January 4, 2006
Media Release

Out with the 'old' and in with the 'new'

Making a New Year's resolution you can keep
NEWMARKET Holiday festivities have come and gone and at a time of year when many are frustrated with the few extra pounds they may have gained, nutritionists with York Region Health Services encourage residents to kick off 2006 with a 'new' New Year's resolution. Resolutions to lose weight are popular, but  often result in failure. Rather than focussing on the number on the scale, make a resolution to focus on improving your eating and activity habits.
Many people attempt dieting every January, however, 75 percent of those who that start diets fall off them in less than one year. In addition, most regain all the weight they lost and sometimes more. Attempting drastic measures, such as strict dieting to lose weight is not healthy, nor is it effective in the long-term. Simple measures such as making small changes to your eating and activity habits will likely make for a more enduring New Year's resolution. 
Some simple resolution ideas include: 
 Eat at least one or two more servings of vegetables and fruits every day
 Start your day with a healthy breakfast that includes at least three of the four food groups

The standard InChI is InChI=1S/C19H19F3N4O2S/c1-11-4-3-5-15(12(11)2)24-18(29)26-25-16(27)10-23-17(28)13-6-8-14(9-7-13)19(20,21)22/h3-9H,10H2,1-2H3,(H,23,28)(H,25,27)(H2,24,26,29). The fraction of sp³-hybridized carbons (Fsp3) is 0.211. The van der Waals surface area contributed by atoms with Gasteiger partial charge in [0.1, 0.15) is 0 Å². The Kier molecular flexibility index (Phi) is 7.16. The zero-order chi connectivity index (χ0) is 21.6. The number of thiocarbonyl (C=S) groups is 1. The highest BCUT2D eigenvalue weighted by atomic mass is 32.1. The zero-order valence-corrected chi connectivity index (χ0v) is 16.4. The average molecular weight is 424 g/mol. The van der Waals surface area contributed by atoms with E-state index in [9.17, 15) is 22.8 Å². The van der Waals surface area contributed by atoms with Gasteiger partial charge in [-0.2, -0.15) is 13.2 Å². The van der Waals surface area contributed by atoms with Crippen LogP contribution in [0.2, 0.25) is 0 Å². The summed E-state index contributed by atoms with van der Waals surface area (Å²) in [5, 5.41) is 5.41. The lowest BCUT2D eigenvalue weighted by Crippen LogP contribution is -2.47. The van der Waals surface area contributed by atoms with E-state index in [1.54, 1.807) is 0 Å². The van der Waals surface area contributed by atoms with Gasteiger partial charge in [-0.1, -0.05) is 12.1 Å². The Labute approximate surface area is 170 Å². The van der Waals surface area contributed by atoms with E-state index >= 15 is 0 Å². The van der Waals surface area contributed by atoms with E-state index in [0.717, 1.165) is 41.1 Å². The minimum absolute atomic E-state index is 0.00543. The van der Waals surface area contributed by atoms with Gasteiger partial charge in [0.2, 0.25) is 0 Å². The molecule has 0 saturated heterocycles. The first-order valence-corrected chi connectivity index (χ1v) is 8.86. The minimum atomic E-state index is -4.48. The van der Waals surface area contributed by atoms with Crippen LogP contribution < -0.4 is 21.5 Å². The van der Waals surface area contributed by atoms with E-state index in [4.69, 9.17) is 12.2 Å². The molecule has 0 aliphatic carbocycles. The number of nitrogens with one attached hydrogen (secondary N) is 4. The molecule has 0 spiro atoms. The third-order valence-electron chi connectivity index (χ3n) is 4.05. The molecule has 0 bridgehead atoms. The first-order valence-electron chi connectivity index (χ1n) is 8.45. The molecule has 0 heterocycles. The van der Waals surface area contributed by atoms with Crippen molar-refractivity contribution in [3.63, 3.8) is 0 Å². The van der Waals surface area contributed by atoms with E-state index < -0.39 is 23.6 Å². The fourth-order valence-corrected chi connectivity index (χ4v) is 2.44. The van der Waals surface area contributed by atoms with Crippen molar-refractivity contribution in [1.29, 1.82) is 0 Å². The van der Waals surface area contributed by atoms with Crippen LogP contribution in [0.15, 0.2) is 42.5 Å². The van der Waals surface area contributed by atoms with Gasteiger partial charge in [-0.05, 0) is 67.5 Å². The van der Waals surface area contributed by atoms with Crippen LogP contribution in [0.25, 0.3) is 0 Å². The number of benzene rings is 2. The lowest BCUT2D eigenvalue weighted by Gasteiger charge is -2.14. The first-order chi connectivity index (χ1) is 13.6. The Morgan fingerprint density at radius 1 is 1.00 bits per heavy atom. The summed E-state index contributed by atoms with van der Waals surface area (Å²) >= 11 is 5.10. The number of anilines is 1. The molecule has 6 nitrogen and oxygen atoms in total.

Make an effort to walk an extra 10-20 minutes a day
 Purchase healthier snacks for you and your family
 Take some time from your busy schedule to plan your meals and snacks ahead of time and make a grocery list based on your plan
Making small changes to your habits can result in large benefits to your health.  And making these changes over a longer period of time will increase your chances of success. But most importantly, remember to choose a New Year's resolution that is realistic for you.
To assist York Region residents in adopting a healthier lifestyle, York Region Health Services, Nutrition Services offers the Healthy Measures program.   This program focuses on eating well, being active and having a positive self-esteem. It provides consumers with materials to help them assess their own attitudes and health behaviours, and build an action-plan toward better health. 
For more information on healthy eating, Healthy Measures campaign materials or other health-related questions, contact York Region Health Services Health Connection at 1-800-361-5653 or visit www.york.ca.
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For more information on the Regional Municipality of York and the services our Region offers, please visit our Web site at: www.york.ca
Media Contact Jennifer Mitchell-Emmerson, York Region Health Services
905-830-4444 Ext. 4016 or after-hours pager (905) 830-3302
Email: jennifer.mitchellemmerson@york.ca

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